Mary’s fight for treatment

A Ballinakill mother of three is facing an uncertain future, if she does not get life-saving treatment for her rare blood disorder.

A Ballinakill mother of three is facing an uncertain future, if she does not get life-saving treatment for her rare blood disorder.

Mary Gorman was diagnosed an ultra rare and life threatening blood disorder, Paroxysmal Nocturnal Haemoglobinuria (PNH) in October 2012.

In January 2013, Mary’s consultant prescribed her Ecluzimab - the only drug that can help her condition but to date she has not received the medication.

The cost for the drug is approximately €437,000 per patient per year.

Without treatment, PNH has a life expectancy of just 5-10 years.

Mary and her family claim that the HSE and the Minister for Health have denied her access to treatment for the last 22 months by not funding it for her.

The only way that Mary has of managing her condition is to have regular blood transfusions. As her condition worsens she needs more regular transfusions, she needs them every four to five weeks now.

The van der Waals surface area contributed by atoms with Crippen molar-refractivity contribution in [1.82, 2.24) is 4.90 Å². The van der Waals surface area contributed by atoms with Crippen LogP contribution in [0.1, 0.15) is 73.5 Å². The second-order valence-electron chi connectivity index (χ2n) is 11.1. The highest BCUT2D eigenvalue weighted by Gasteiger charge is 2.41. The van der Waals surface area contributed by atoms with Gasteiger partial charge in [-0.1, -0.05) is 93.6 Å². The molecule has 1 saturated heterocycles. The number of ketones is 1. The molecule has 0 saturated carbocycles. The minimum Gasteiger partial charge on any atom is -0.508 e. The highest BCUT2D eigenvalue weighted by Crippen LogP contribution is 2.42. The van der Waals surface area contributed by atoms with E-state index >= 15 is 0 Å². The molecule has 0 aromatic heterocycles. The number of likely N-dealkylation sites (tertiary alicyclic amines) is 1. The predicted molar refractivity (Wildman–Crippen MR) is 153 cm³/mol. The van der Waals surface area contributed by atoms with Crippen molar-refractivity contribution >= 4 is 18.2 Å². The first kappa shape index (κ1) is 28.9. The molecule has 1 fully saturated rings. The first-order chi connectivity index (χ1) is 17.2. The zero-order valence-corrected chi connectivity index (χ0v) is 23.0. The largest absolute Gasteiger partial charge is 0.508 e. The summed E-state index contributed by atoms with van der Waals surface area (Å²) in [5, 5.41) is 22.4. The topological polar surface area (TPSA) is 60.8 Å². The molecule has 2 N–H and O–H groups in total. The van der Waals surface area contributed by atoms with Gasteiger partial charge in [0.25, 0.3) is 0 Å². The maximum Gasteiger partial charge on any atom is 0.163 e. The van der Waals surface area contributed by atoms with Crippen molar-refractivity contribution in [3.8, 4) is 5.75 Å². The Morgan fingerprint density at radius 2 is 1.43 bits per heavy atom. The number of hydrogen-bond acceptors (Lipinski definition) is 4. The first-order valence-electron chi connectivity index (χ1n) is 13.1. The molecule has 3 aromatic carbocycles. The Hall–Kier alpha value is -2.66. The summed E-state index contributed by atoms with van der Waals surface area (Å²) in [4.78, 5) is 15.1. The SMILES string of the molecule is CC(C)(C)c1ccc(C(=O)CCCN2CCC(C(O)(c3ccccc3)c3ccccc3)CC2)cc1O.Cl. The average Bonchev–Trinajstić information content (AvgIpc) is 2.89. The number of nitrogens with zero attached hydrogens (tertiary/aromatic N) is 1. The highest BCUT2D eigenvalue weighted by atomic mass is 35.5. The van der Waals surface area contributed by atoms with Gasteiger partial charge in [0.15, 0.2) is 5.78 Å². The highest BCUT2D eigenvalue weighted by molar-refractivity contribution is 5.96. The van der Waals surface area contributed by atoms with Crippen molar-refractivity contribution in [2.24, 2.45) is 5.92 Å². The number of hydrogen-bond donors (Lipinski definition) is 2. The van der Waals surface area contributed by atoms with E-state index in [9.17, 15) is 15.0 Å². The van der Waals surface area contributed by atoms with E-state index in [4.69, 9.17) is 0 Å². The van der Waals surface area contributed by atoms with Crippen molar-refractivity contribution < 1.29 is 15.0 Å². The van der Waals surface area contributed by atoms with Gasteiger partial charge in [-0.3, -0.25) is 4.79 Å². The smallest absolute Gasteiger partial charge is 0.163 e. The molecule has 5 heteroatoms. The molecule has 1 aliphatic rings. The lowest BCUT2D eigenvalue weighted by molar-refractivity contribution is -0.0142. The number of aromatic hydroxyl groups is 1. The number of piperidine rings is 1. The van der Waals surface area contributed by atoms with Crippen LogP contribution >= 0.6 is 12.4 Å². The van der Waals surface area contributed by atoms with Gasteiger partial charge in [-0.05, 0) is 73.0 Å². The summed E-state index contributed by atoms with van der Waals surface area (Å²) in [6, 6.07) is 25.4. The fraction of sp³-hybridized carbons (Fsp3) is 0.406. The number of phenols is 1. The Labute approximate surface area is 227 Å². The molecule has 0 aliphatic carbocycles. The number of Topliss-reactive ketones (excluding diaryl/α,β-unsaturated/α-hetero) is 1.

“She gets two good weeks now before she starts to go down hill again after a transfusion. The blood transfusions are like topping up a sieve,” Mary’s sister, Catherine O’Connor said on her behalf.

“This drug is the only thing that can control the leakage.”

“We have no answer from the HSE, they haven’t said yes or no. We are getting nothing from them.”

Mary has already suffered acute kidney damage since being diagnosed and has been forced into early retirement from her work as a physiotherapist with the HSE.

Catherine said: “The sickness is hard enough. But the trauma of having to fight for treatment is starting to take its toll also.”

“They have chosen to let me become disabled and / or die instead of giving me a chance to live a reasonably normal life,” Mary recently wrote.

“I am slowly but surely dying without treatment. Transfusions are not a treatment for PNH. They are the only means of keeping me alive while they remain effective.

A statement from the HSE said that Eculizumab is one of the most expensive medicines in the world and is not approved for reimbursement in Ireland.

The HSE said they are discussions are ongoing with Alexion, the manufacturer, to try to agree a mutually acceptable successor agreement to the 2010 Pilot ‘Access with Evidence’ Programme, which 10 patients participated in. They all remain on the pilot project.